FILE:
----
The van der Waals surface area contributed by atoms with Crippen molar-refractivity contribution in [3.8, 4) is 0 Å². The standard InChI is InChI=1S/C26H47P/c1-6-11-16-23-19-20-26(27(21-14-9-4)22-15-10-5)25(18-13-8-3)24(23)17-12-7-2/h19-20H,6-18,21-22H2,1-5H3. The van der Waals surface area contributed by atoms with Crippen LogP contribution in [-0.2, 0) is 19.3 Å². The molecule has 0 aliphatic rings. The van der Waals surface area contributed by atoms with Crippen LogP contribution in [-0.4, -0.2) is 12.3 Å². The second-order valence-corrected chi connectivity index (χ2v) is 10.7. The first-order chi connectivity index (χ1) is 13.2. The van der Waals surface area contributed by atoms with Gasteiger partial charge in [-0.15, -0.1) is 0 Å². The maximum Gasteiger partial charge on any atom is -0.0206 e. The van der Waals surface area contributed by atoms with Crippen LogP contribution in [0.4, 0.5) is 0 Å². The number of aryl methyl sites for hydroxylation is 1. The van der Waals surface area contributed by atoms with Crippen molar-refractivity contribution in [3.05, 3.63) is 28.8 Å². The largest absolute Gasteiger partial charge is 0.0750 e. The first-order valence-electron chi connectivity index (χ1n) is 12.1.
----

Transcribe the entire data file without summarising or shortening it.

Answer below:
The van der Waals surface area contributed by atoms with Crippen molar-refractivity contribution in [3.8, 4) is 0 Å². The standard InChI is InChI=1S/C26H47P/c1-6-11-16-23-19-20-26(27(21-14-9-4)22-15-10-5)25(18-13-8-3)24(23)17-12-7-2/h19-20H,6-18,21-22H2,1-5H3. The van der Waals surface area contributed by atoms with Crippen LogP contribution in [-0.2, 0) is 19.3 Å². The molecule has 0 aliphatic rings. The van der Waals surface area contributed by atoms with Crippen LogP contribution in [-0.4, -0.2) is 12.3 Å². The second-order valence-corrected chi connectivity index (χ2v) is 10.7. The first-order chi connectivity index (χ1) is 13.2. The van der Waals surface area contributed by atoms with Gasteiger partial charge in [-0.15, -0.1) is 0 Å². The maximum Gasteiger partial charge on any atom is -0.0206 e. The van der Waals surface area contributed by atoms with Crippen LogP contribution in [0.4, 0.5) is 0 Å². The number of aryl methyl sites for hydroxylation is 1. The van der Waals surface area contributed by atoms with Crippen molar-refractivity contribution in [3.05, 3.63) is 28.8 Å². The largest absolute Gasteiger partial charge is 0.0750 e. The first-order valence-electron chi connectivity index (χ1n) is 12.1.